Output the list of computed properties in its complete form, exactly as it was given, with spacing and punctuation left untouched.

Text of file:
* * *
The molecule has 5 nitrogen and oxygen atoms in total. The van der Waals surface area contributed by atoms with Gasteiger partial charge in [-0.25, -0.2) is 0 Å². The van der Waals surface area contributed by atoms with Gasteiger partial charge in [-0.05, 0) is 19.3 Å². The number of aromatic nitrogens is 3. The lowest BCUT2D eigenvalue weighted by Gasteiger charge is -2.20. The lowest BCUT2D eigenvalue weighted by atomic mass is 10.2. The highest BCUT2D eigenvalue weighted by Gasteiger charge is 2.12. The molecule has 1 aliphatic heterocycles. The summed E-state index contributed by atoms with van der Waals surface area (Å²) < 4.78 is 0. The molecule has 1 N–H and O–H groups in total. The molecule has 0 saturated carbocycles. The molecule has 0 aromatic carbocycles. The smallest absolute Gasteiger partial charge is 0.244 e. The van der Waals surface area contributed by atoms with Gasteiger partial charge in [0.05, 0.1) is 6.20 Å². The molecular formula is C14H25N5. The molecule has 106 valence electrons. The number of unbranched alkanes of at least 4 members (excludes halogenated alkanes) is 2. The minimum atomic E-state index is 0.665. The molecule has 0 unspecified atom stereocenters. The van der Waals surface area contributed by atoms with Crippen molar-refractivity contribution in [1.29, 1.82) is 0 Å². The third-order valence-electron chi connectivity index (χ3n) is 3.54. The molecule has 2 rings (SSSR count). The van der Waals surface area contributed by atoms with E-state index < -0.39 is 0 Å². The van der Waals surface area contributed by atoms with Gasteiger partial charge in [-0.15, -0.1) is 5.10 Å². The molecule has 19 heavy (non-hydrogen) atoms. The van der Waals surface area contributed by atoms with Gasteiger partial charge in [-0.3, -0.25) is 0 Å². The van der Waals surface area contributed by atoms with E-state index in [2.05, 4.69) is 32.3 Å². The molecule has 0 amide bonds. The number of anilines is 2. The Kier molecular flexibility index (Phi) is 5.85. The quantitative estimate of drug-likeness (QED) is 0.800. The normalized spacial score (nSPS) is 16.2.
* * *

The molecule has 5 nitrogen and oxygen atoms in total. The van der Waals surface area contributed by atoms with Gasteiger partial charge in [-0.25, -0.2) is 0 Å². The van der Waals surface area contributed by atoms with Gasteiger partial charge in [-0.05, 0) is 19.3 Å². The number of aromatic nitrogens is 3. The lowest BCUT2D eigenvalue weighted by Gasteiger charge is -2.20. The lowest BCUT2D eigenvalue weighted by atomic mass is 10.2. The highest BCUT2D eigenvalue weighted by Gasteiger charge is 2.12. The molecule has 1 aliphatic heterocycles. The summed E-state index contributed by atoms with van der Waals surface area (Å²) < 4.78 is 0. The molecule has 1 N–H and O–H groups in total. The molecule has 0 saturated carbocycles. The molecule has 0 aromatic carbocycles. The smallest absolute Gasteiger partial charge is 0.244 e. The van der Waals surface area contributed by atoms with Gasteiger partial charge in [0.05, 0.1) is 6.20 Å². The molecular formula is C14H25N5. The molecule has 106 valence electrons. The number of unbranched alkanes of at least 4 members (excludes halogenated alkanes) is 2. The minimum atomic E-state index is 0.665. The molecule has 0 unspecified atom stereocenters. The van der Waals surface area contributed by atoms with Crippen molar-refractivity contribution in [1.29, 1.82) is 0 Å². The third-order valence-electron chi connectivity index (χ3n) is 3.54. The molecule has 2 rings (SSSR count). The van der Waals surface area contributed by atoms with E-state index < -0.39 is 0 Å². The van der Waals surface area contributed by atoms with Gasteiger partial charge in [-0.15, -0.1) is 5.10 Å². The molecule has 19 heavy (non-hydrogen) atoms. The van der Waals surface area contributed by atoms with Gasteiger partial charge in [-0.3, -0.25) is 0 Å². The van der Waals surface area contributed by atoms with E-state index in [2.05, 4.69) is 32.3 Å². The molecule has 0 amide bonds. The number of anilines is 2. The Kier molecular flexibility index (Phi) is 5.85. The quantitative estimate of drug-likeness (QED) is 0.800. The normalized spacial score (nSPS) is 16.2.